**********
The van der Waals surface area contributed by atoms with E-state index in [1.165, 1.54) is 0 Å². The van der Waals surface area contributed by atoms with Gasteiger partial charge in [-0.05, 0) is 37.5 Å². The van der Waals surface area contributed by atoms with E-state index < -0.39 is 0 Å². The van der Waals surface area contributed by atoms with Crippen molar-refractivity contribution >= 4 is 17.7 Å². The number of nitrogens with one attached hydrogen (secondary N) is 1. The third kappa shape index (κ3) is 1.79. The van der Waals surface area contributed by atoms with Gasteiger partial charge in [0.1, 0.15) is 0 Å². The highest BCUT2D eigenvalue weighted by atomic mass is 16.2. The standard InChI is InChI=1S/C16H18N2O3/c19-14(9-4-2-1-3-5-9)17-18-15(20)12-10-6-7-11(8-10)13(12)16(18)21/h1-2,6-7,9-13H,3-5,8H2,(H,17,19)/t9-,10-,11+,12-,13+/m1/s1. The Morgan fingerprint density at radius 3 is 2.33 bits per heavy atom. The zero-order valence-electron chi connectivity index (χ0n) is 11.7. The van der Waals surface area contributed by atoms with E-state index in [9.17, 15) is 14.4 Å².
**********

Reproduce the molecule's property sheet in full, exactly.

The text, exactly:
The van der Waals surface area contributed by atoms with E-state index in [1.165, 1.54) is 0 Å². The van der Waals surface area contributed by atoms with Gasteiger partial charge in [-0.05, 0) is 37.5 Å². The van der Waals surface area contributed by atoms with E-state index < -0.39 is 0 Å². The van der Waals surface area contributed by atoms with Crippen molar-refractivity contribution >= 4 is 17.7 Å². The number of nitrogens with one attached hydrogen (secondary N) is 1. The third kappa shape index (κ3) is 1.79. The van der Waals surface area contributed by atoms with Gasteiger partial charge in [0.1, 0.15) is 0 Å². The highest BCUT2D eigenvalue weighted by atomic mass is 16.2. The standard InChI is InChI=1S/C16H18N2O3/c19-14(9-4-2-1-3-5-9)17-18-15(20)12-10-6-7-11(8-10)13(12)16(18)21/h1-2,6-7,9-13H,3-5,8H2,(H,17,19)/t9-,10-,11+,12-,13+/m1/s1. The Morgan fingerprint density at radius 3 is 2.33 bits per heavy atom. The zero-order valence-electron chi connectivity index (χ0n) is 11.7. The van der Waals surface area contributed by atoms with E-state index in [9.17, 15) is 14.4 Å².